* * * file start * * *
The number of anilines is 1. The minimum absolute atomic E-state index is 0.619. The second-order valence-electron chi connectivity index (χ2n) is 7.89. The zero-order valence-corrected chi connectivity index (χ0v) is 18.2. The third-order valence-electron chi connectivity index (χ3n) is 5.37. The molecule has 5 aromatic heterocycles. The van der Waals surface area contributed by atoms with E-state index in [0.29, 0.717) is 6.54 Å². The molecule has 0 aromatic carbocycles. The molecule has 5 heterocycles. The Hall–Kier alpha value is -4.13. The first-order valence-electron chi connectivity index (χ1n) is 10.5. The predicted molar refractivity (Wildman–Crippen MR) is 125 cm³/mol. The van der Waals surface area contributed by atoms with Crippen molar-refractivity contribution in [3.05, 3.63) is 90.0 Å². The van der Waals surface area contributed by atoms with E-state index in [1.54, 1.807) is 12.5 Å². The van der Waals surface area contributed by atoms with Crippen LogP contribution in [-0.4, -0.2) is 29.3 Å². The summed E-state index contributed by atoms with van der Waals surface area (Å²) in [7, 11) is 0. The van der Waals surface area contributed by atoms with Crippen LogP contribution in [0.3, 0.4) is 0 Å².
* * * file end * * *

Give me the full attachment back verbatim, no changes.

The number of anilines is 1. The minimum absolute atomic E-state index is 0.619. The second-order valence-electron chi connectivity index (χ2n) is 7.89. The zero-order valence-corrected chi connectivity index (χ0v) is 18.2. The third-order valence-electron chi connectivity index (χ3n) is 5.37. The molecule has 5 aromatic heterocycles. The van der Waals surface area contributed by atoms with E-state index in [0.29, 0.717) is 6.54 Å². The molecule has 0 aromatic carbocycles. The molecule has 5 heterocycles. The Hall–Kier alpha value is -4.13. The first-order valence-electron chi connectivity index (χ1n) is 10.5. The predicted molar refractivity (Wildman–Crippen MR) is 125 cm³/mol. The van der Waals surface area contributed by atoms with Crippen molar-refractivity contribution in [3.05, 3.63) is 90.0 Å². The van der Waals surface area contributed by atoms with E-state index in [1.54, 1.807) is 12.5 Å². The van der Waals surface area contributed by atoms with Crippen LogP contribution in [-0.4, -0.2) is 29.3 Å². The summed E-state index contributed by atoms with van der Waals surface area (Å²) in [7, 11) is 0. The van der Waals surface area contributed by atoms with Crippen LogP contribution in [0.3, 0.4) is 0 Å².